Lithium-ion batteries aren’t the only automotive cleantech that appears to be getting cheaper. Toyota’s head of advanced autos, Yoshihiko Masuda, tells Bloomberg that the Japanese automaker has cut the cost of hydrogen fuel cell vehicles (FCVs) by 90 percent in the last five years or so. Mid-decade, Toyota’s per-car estimates for FCVs ran near a million dollars per car. With costs now closer to the $100k mark, Toyota says it plans to cut that number in half by 2015. If they can make that happen, Masuda says, a $50k hydrogen FCV will be on like Donkey Kong.
Of course, there’s a tiny question left unanswered even by Toyota’s impressive cost-cutting: will people actually spend $50k on what will likely be a relatively compact green halo vehicle (albeit one with an ICE-equivalent range)? Of course, by 2015, the Volt will have helped answer that question, but it will also be providing competition. And even Masuda doesn’t seem to think that a $50k FCV will exactly set the world on fire. He describes the potential market for such a vehicle as
small, but with some support
And before we scoff too hard at this damning with faint praise, let’s consider that the same could probably have been said of Toyota’s Mk.1 Prius prior to launch… and look how that turned out. Other signs that Toyota is trying to pull off another iteration of the Prius phenomenon lies in the fact that, like the Prius, Toyota doesn’t expect to make any money on the vehicle initially. According to Masuda,
Our target is, we don’t lose money with introduction of the vehicle. Production cost should be covered within the price of the vehicle.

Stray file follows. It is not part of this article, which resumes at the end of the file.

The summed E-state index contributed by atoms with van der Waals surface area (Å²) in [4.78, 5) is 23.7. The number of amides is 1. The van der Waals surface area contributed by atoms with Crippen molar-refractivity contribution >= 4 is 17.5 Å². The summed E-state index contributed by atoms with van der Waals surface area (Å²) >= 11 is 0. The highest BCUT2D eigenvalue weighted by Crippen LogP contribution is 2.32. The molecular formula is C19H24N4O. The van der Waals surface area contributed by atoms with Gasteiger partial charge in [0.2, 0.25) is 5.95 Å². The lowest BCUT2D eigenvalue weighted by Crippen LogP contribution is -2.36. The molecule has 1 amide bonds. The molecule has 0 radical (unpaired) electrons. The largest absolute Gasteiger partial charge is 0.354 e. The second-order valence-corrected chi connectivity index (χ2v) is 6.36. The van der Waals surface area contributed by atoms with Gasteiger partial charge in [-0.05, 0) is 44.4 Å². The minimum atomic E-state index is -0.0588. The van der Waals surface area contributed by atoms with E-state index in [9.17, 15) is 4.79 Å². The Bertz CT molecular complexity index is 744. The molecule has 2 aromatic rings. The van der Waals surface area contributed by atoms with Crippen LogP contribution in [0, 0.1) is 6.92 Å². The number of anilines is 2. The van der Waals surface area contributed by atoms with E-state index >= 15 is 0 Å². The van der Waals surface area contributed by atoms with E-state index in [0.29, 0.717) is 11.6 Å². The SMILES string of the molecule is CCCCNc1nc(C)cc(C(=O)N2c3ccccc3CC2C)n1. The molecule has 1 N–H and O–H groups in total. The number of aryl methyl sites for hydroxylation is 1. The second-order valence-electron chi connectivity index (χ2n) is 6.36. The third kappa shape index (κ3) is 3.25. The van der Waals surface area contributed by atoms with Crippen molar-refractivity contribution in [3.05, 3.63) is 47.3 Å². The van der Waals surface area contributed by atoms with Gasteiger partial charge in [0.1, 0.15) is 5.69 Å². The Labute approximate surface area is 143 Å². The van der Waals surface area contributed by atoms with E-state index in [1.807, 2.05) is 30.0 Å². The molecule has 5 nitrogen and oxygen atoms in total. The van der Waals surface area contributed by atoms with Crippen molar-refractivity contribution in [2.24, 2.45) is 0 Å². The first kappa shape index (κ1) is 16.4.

So, no profit, but no big subsidies either… too bad Toyota won’t talk volume targets. And though range will be equivalent to a gas-powered car, the lack of hydrogen refueling stations isn’t promising. On the other hand, a retail-available FCV might be a good step towards improving demand for hydrogen fueling infrastructure. Still, GM has said that it wouldn’t consider marketing a retail FCV until there are at least 40 fueling stations in Southern California, or about four times the current number.
And there’s another problem. Though Toyota has brought down costs thanks to reduced platinum content and cheaper production of fuel cell films, there’s still a real question of what you can expect for your $50k. As in, how long can you expect your $50k FCV to last? According to Masuda:
Our target is at least 100,000 miles, 10 years
That’s not a lot of driving for 50 large. And without proven sources of low-carbon hydrogen in many markets, the environmental benefits aren’t likely to be much of an improvement over, say, the Prius. On the other hand, without gambles like these, we wouldn’t have a Prius for comparison. So is Toyota ahead of the curve the way it was with the Prius, or is the hybrid leader losing the plot? As a longtime EV skeptic, Toyota probably likes its chances… but it probably knows this won’t be easy either.